Today’s feature is the third and final movie in the Cannon ninja trilogy, and is a truly bizarre one at that: “Ninja III: The Domination.”
“Ninja III” was written by James R. Silke, who returned to the series after writing the predecessor, “Revenge of the Ninja.” Likewise, director Sam Firstenberg and effects artist Joe Quinlivan of “Revenge of the Ninja” returned for “Ninja III: The Domination.”
The cinematography for “Ninja III: The Domination” was provided by Hanania Baer, who later worked on films such as “American Ninja,” “Breakin’ 2: Electric Boogaloo,” and “Masters of the Universe.”
The music for “Ninja III: The Domination” marks a sharp departure from the previous two films in the series. Instead of the usual martial arts movie soundtrack, “Ninja III” is infused with catchy tunes modeled after 1980s pop music. The music composition is credited to Misha Segal (“The Last Dragon”) and Udi Harpaz (“Knight Rider,” “Archer”), and the score was orchestrated by Arthur Kempel (“Mystery Men,” “Behind Enemy Lines”).
“Ninja III: The Domination” is the third installment in the Cannon ninja trilogy (after “Enter the Ninja” and “Revenge of the Ninja”), and is yet another brainchild of the Menahem Golan and Yoram Globus tandem: the two Israeli cousins who ran Cannon films throughout the 1980s. “Ninja III” is certainly the strangest of the three movies, incorporating supernatural elements such as a possession into the story.
The cast of “Ninja III” once again features Sho Kosugi, but this time in more of a supporting role. The real lead of the movie is played by Lucinda Dickey in just her third film role after appearing as an extra in “Grease 2” and starring in Cannon Films’s “Breakin'”. Outside of appearing in the infamous “Breakin'” sequel and a movie called “Bloody Pom Poms” in 1988, she has not taken any other credited acting roles. Veteran actor James Hong appears as the evil ninja which possesses Dickey’s character throughout most of the film, and has an incredibly memorable opening sequence: an assassination and battle with police on a golf course.
The story of “Ninja III: The Domination” follows an electrical worker and fitness junkie who, by happenstance, becomes possessed by the spirit of a malevolent ninja who wishes to enact revenge on the police officers who killed him. After an exorcism fails, a rival ninja is found who believes that he can free her from the evil ninja spirit.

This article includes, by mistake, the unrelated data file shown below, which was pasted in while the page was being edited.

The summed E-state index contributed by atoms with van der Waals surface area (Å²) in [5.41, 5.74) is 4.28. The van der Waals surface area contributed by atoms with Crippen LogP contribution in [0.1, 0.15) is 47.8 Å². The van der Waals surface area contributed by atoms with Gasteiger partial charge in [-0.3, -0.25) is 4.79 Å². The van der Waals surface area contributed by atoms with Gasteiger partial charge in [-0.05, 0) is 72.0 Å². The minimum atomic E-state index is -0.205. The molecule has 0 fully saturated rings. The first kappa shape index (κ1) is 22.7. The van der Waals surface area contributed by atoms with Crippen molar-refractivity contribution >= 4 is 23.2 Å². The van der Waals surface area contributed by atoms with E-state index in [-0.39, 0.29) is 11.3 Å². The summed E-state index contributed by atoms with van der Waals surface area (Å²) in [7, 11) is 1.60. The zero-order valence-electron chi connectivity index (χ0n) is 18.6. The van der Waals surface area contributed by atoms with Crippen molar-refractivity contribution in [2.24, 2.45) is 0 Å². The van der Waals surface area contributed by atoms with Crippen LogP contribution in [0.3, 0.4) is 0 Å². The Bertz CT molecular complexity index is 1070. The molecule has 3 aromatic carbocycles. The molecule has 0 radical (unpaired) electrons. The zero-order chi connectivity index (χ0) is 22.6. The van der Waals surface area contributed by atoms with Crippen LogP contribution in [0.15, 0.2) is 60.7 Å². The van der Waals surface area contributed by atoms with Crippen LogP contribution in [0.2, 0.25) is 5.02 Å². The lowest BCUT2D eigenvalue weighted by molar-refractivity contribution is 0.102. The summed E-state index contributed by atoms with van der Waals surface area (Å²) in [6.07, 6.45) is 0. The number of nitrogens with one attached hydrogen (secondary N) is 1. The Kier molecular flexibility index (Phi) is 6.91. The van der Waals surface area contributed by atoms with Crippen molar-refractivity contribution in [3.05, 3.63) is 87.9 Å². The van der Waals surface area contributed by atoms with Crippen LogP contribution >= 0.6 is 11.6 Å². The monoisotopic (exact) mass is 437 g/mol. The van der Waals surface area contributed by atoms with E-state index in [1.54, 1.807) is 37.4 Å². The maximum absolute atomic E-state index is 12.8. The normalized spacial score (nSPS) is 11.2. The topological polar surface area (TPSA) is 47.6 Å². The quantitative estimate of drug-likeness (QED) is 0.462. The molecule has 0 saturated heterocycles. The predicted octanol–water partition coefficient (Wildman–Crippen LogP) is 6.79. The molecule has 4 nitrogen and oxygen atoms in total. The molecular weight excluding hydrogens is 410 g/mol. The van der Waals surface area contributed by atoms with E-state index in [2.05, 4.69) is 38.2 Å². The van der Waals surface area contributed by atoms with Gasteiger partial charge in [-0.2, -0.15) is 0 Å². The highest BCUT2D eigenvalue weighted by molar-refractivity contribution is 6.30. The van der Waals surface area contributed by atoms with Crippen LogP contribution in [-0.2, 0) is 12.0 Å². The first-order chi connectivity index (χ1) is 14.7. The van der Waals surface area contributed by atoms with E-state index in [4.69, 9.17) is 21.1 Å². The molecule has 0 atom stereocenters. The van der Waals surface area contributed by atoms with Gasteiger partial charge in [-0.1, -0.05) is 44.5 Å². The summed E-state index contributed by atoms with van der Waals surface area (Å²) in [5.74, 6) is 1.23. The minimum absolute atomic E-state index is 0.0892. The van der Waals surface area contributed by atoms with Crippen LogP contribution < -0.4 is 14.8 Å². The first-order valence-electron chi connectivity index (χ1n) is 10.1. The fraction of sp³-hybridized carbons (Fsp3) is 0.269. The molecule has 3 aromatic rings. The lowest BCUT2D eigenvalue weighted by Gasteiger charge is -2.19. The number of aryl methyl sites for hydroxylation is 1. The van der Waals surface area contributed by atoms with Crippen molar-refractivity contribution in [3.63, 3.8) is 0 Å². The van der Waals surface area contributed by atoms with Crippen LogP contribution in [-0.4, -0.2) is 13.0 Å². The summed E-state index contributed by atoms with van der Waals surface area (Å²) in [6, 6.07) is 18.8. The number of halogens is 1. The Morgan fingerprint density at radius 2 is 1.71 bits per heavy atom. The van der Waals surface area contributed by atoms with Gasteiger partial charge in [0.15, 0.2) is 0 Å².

Apparently, the arcade cabinet that appears in Dickey’s bedroom is a prototype for “Bouncer,” which was never mass produced and is now extremely rare (if not impossible) to find.
“Ninja III: The Domination” was featured on a ninja-themed episode of RedLetterMedia’s “Best of the Worst” series, alongside “Lethal Ninja” and “Ninja Warriors.” It wound up losing out to “Lethal Ninja,” but did receive one vote for “Best of the Worst” from the panel of 5.
To the credit of “Ninja III,” it certainly tried to mix up the formula from the previous two movies, and brought something new to the table without totally losing the spirit of the series. Unfortunately, the things that is brought to the table (pop music and aerobics) didn’t make a whole lot of sense. But still, the movie deserves points for the effort.
Speaking of which, “Ninja III” feels a little more like an exploitation movie than the previous two movies in the series, particularly in the sense that there is a whole lot more sexual showcasing in the shots. That said, there also seems to be significantly less violence and gore than the previous flicks, which I found kind of confusing for a movie that should be focused on ninja-related violence.
I think it is fair to say that “Ninja III” is the least beloved of the Cannon ninja trilogy, primarily because of the numerous bizarre creative decisions that deviated from the ninja movie formula people were accustomed to. It currently holds a less-than-positive 4.8 on IMDb from a few thousand voting members.
“Ninja III: The Domination” managed to gross nearly $8 million on an undisclosed (but undoubtedly small) budget, which I imagine made it at least moderately successful for Cannon. While it did not receive a sequel, Cannon continued to make ninja movies with the “American Ninja” franchise.
As far as criticisms go, there are certainly plenty to spread around. The acting and writing are predictably awful, but there are at least a few thoroughly entertaining sequences in the film, such as the golf course opening and the possessions scenes. My biggest issues with the movie are less about quality, and more about entertainment value. For instance, why isn’t there more Sho Kosugi in the movie? There just isn’t quite enough ninja action going on, and he could certainly have helped provide more of it. As it stands, Sho’s character almost seems like an afterthought given how little screen time he is given. As far as the writing goes, the love story in the movie is beyond preposterous, and the cop love interest comes off as creepy, stalkerish, and generally icky.
As far as the things I did like in this film, the sheer ridiculousness of the premise has to go way up there. Giving ninjas supernatural abilities to possess, hypnotize, and cause earthquakes (?!?) is just astounding. I also kind of love the excessively 1980s soundtrack, which all sound like songs that could come straight out of “Jem.”
Overall, “Ninja III” is a pretty entertaining movie, but is certainly the weak link of the trilogy in terms of quality. The story and the highlights make it more than watchable, but it is probably a better use of time to surf around on YouTube to find the good parts rather than sitting through the whole thing.